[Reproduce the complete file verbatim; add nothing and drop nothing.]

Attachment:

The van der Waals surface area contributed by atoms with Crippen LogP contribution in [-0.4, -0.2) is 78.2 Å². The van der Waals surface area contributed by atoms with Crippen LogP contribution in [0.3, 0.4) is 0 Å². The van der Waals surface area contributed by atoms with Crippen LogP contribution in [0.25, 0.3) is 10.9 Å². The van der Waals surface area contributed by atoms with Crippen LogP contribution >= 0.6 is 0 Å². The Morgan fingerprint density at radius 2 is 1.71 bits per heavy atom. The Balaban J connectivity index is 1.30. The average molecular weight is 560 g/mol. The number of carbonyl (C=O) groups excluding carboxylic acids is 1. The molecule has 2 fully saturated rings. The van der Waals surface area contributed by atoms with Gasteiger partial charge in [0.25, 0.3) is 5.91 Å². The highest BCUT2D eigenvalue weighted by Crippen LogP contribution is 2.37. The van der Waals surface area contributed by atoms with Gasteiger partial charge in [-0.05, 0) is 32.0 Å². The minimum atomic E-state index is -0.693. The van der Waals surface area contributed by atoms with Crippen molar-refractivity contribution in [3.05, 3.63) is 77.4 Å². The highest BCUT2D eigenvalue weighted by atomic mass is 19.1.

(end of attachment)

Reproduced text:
The van der Waals surface area contributed by atoms with Crippen LogP contribution in [-0.4, -0.2) is 78.2 Å². The van der Waals surface area contributed by atoms with Crippen LogP contribution in [0.3, 0.4) is 0 Å². The van der Waals surface area contributed by atoms with Crippen LogP contribution in [0.25, 0.3) is 10.9 Å². The van der Waals surface area contributed by atoms with Crippen LogP contribution >= 0.6 is 0 Å². The Morgan fingerprint density at radius 2 is 1.71 bits per heavy atom. The Balaban J connectivity index is 1.30. The average molecular weight is 560 g/mol. The number of carbonyl (C=O) groups excluding carboxylic acids is 1. The molecule has 2 fully saturated rings. The van der Waals surface area contributed by atoms with Gasteiger partial charge in [0.25, 0.3) is 5.91 Å². The highest BCUT2D eigenvalue weighted by Crippen LogP contribution is 2.37. The van der Waals surface area contributed by atoms with Gasteiger partial charge in [-0.05, 0) is 32.0 Å². The minimum atomic E-state index is -0.693. The van der Waals surface area contributed by atoms with Crippen molar-refractivity contribution in [3.05, 3.63) is 77.4 Å². The highest BCUT2D eigenvalue weighted by atomic mass is 19.1.